Fabienne C. Fiesel

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Parkinson's disease is the most common neurodegenerative movement disorder. Mutations in PINK1 and PARKIN are the most frequent causes of recessive Parkinson's disease. However, their molecular contribution to pathogenesis remains unclear. Here, we reveal important mechanistic steps of a PINK1/Parkin-directed pathway linking mitochondrial damage,(More)
TDP-43 is an RNA/DNA-binding protein implicated in transcriptional repression and mRNA processing. Inclusions of TDP-43 are hallmarks of frontotemporal dementia and amyotrophic lateral sclerosis. Besides aggregation of TDP-43, loss of nuclear localization is observed in disease. To identify relevant targets of TDP-43, we performed expression profiling.(More)
Mitochondrial dysfunction is an early sign of many neurodegenerative diseases. Very recently, two Parkinson disease (PD) associated genes, PINK1 and Parkin, were shown to mediate the degradation of damaged mitochondria via selective autophagy (mitophagy). PINK1 kinase activity is needed for prompt and efficient Parkin recruitment to impaired mitochondria.(More)
Alteration and/or mutations of the ribonucleoprotein TDP-43 have been firmly linked to human neurodegenerative diseases, including amyotrophic lateral sclerosis (ALS) and frontotemporal lobar degeneration (FTLD). The relative impacts of TDP-43 alteration, mutation, or inherent protein function on neural integrity, however, remain less clear--a situation(More)
  • M Yue, K M Hinkle, +17 authors H L Melrose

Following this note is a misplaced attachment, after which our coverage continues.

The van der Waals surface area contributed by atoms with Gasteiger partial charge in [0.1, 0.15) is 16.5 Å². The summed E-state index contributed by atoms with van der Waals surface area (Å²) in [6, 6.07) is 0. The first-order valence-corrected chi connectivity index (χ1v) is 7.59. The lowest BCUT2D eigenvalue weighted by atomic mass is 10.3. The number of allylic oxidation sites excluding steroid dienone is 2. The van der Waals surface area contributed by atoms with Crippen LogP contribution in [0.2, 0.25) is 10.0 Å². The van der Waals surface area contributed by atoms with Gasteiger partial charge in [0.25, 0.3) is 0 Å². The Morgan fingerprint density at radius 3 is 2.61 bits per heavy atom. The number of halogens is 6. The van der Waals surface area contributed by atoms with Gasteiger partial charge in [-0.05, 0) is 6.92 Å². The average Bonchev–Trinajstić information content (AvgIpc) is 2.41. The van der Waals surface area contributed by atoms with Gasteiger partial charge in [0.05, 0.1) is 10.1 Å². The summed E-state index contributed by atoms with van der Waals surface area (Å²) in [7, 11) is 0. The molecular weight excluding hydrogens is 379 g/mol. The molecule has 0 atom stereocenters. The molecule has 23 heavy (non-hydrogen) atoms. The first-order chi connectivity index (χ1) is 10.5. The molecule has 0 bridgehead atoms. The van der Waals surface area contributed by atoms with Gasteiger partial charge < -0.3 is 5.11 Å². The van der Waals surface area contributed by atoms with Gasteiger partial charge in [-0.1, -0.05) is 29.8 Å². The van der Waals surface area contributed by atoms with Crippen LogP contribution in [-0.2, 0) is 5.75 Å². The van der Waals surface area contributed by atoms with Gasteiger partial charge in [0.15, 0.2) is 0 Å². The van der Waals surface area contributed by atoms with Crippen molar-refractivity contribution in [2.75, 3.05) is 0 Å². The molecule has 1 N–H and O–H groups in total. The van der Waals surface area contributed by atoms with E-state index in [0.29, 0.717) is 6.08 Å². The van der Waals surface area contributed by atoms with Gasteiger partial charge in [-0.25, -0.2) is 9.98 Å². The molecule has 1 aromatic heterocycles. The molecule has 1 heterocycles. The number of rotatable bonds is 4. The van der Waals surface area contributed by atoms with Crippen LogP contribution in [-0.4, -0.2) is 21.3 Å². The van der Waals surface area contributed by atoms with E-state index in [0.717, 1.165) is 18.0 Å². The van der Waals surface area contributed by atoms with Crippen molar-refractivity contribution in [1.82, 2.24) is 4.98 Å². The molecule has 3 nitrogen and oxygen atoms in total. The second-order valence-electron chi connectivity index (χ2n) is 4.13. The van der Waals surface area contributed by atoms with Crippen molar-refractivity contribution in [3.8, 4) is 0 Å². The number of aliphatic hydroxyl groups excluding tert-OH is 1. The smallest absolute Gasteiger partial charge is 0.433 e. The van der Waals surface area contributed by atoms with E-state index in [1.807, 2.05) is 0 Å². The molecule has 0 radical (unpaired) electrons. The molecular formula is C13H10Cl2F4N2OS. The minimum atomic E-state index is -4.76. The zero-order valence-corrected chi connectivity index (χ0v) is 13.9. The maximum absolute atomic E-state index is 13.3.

• Neurobiology of disease
  • 2015
Mutations in the LRRK2 gene represent the most common genetic cause of late onset Parkinson's disease. The physiological and pathological roles of LRRK2 are yet to be fully determined but evidence points towards LRRK2 mutations causing a gain in kinase function, impacting on neuronal maintenance, vesicular dynamics and neurotransmitter release. To explore(More)
TDP-43 is linked to neurodegenerative diseases including frontotemporal dementia and amyotrophic lateral sclerosis. Mostly localized in the nucleus, TDP-43 acts in conjunction with other ribonucleoproteins as a splicing co-factor. Several RNA targets of TDP-43 have been identified so far, but its role(s) in pathogenesis remains unclear. Using Affymetrix(More)
TDP-43 (transactive response binding protein of 43 kDa) and FUS (fused in sarcoma) comprise the neuropathological protein aggregates of distinct subtypes of the neurodegenerative diseases frontotemporal lobar degeneration and amyotrophic lateral sclerosis. Moreover, the genes encoding TDP-43 and FUS are linked to these diseases. Both TDP-43 and FUS contain(More)
Loss of Omi/HtrA2 function leads to nerve cell loss in mouse models and has been linked to neurodegeneration in Parkinson's and Huntington's disease. Omi/HtrA2 is a serine protease released as a pro-apoptotic factor from the mitochondrial intermembrane space into the cytosol. Under physiological conditions, Omi/HtrA2 is thought to be involved in protection(More)
Mutations in PINK1 and PARKIN cause recessive, early-onset Parkinson's disease (PD). Together, these two proteins orchestrate a protective mitophagic response that ensures the safe disposal of damaged mitochondria. The kinase PINK1 phosphorylates ubiquitin (Ub) at the conserved residue S65, in addition to modifying the E3 ubiquitin ligase Parkin. The(More)
DJ-1 is a neuroprotective gene mutated in recessive Parkinson’s disease (PD). In addition to direct protective functions in neurons, DJ-1 regulates neuroinflammatory signaling in primary mouse brain astrocytes. To assess the influence of DJ-1 on innate immunity signaling in vivo, we have generated djr-1 knockout Caenorhabditis elegans. When grown on(More)